I published the story below about a year ago but make no apologies for repeating it:
Three eminent gentlemen were on the 18th green -just about to complete an afternoon of golf. There was an eminent architect, an eminent surgeon and their Member of Parliament. The men were accompanied by their dogs.
The architect said to the other two, ” Watch this!” as he called his dog. ” Sliderule! Here boy! Sliderule! Go boy!”
Sliderule was a solid Black Labrador and he spent a few minutes rummaging in the undergrowth picking up sticks and within five minutes he had built a perfectly-stressed cantilevered bridge across the stream adjacent to the green. The surgeon and the MP were impressed.
Then the surgeon called his dog – an elegant Saluki. He commanded his own dog ” Scalpel! Here boy! Scalpel! Go boy!”
Scalpel also ran around and foraged in the undergrowth – occasionally he did a bit of digging and within four minutes, he’d laid out a perfect facsimile of a human skeleton on the 18th green.
The others were even more impressed.
The politician then said “That’s nothing – watch this.” He summoned his dog. ” Bullshit! Here boy! Bullshit! Go boy!”
Bullshit was a clapped out old Bulldog but he still had a few moves left. On his master’s command, Bullshit ran around aimlessly for a bit. Then he knocked down the bridge, ate all the bones, fucked the other two dogs, pissed up the surgeon’s leg, had a half-hearted attempt at humping the architect’s leg, claimed some expenses and took the rest of the day off.
There is a serious point to the story:
We tend to think that the tools of the trade for a politician are just words and an ability to communicate. However, recent events have clearly shown that nowadays, management ability and leadership skills are as important – especially motivational skills.
Our former Prime Minister, Gordon Brown developed a reputation as a shockingly bad leader – so bad that his underlings were motivated by nothing more than fear. It seems that Brown did not possess any motivational skills The usual motivators such as wanting to do a good job in order to be given the occasional crumb of praise or pat on the back were totally absent.
Management by Praise is a simple technique which is not in any textbook because it has never had any formal acknowledgement yet it is THE SINGLE MOST POWERFUL management tool available to any leader, manager or anyone in a relationship.
The simple fact is that we do not praise one another enough. Most of you reading this have had so few compliments during your life that you probably remember something complimentary that someone said to you 10, 20, or 30 years ago. Why? Because it was a monumentally exceptional event in you life.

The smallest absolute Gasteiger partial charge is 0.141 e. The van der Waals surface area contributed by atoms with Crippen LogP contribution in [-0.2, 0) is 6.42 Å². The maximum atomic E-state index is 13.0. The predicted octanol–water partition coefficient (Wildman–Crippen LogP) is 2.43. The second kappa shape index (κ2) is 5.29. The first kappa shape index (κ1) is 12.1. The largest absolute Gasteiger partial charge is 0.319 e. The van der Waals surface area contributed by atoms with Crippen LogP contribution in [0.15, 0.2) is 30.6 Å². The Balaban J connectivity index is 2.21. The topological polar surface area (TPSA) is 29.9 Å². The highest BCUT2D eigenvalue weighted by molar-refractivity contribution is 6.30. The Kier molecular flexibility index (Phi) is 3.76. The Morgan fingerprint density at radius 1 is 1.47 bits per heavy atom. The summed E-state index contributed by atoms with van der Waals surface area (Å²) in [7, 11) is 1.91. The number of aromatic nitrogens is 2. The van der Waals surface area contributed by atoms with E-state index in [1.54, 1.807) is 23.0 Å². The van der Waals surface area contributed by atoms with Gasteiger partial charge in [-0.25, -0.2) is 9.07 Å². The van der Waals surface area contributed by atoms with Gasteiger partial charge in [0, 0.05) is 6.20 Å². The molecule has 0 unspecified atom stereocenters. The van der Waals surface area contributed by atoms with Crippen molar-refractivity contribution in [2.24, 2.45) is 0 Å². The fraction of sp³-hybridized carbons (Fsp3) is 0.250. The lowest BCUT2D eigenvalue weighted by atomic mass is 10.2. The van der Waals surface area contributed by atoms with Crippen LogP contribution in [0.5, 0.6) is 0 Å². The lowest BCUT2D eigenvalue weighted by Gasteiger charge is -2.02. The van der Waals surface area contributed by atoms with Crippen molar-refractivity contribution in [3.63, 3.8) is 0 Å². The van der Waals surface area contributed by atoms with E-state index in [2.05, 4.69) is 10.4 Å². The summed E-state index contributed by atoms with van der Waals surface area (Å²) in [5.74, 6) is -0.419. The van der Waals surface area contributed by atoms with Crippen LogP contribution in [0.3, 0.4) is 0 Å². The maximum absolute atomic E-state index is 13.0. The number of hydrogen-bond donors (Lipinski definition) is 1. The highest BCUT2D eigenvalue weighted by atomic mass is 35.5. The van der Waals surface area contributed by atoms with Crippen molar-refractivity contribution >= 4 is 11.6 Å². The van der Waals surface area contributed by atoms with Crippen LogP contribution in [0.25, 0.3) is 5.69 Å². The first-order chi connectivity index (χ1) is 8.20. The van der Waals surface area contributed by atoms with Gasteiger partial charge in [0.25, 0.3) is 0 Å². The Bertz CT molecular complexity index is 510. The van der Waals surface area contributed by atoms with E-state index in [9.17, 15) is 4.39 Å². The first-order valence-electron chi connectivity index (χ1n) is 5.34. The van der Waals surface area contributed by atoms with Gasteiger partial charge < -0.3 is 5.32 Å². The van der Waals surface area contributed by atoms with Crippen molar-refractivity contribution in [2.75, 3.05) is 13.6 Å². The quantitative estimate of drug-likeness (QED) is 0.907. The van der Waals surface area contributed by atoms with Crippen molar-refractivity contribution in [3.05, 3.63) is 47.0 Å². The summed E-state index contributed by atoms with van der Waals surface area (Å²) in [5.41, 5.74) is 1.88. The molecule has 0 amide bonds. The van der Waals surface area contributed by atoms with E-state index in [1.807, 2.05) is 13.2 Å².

Children should be constantly praised – even when they are screwing up.
A few years ago, I was telling a friend of mine how my young son was making absolutely no effort with his schoolwork and that after the last set of grades, I had grounded him and told him that he had to study at least an hour per day – even during his holidays. However, in spite of the draconian regime, his academic performance continued to slide.
My friend said, “Richard, you fly all over the place, training executives, motivating salespeople, yet you cannot motivate your own son. Think about it. Why do you think that he isn’t performing.”
I have to admit that I was not sure but I decided to try an approach which at the time seemed totally counter-intuitive.
The next time my son came home with an end of term report, the grades and teacher’s comments were still appallingly bad. I read through the school report and as he was watching me reading, I could sense his tension. He was preparing himself for another onslaught and was probably wondering how else I was going to damage his already broken social life.
I closed his report , looked at him and said: “Well done son. You’ve obviously worked hard to improve. Let’s forget the teachers’ remarks. Carry on the good work.”
What was interesting was my son’s reaction. He said, “Thanks dad, but I think that I can do better.”
He’s just finishing his first year at University.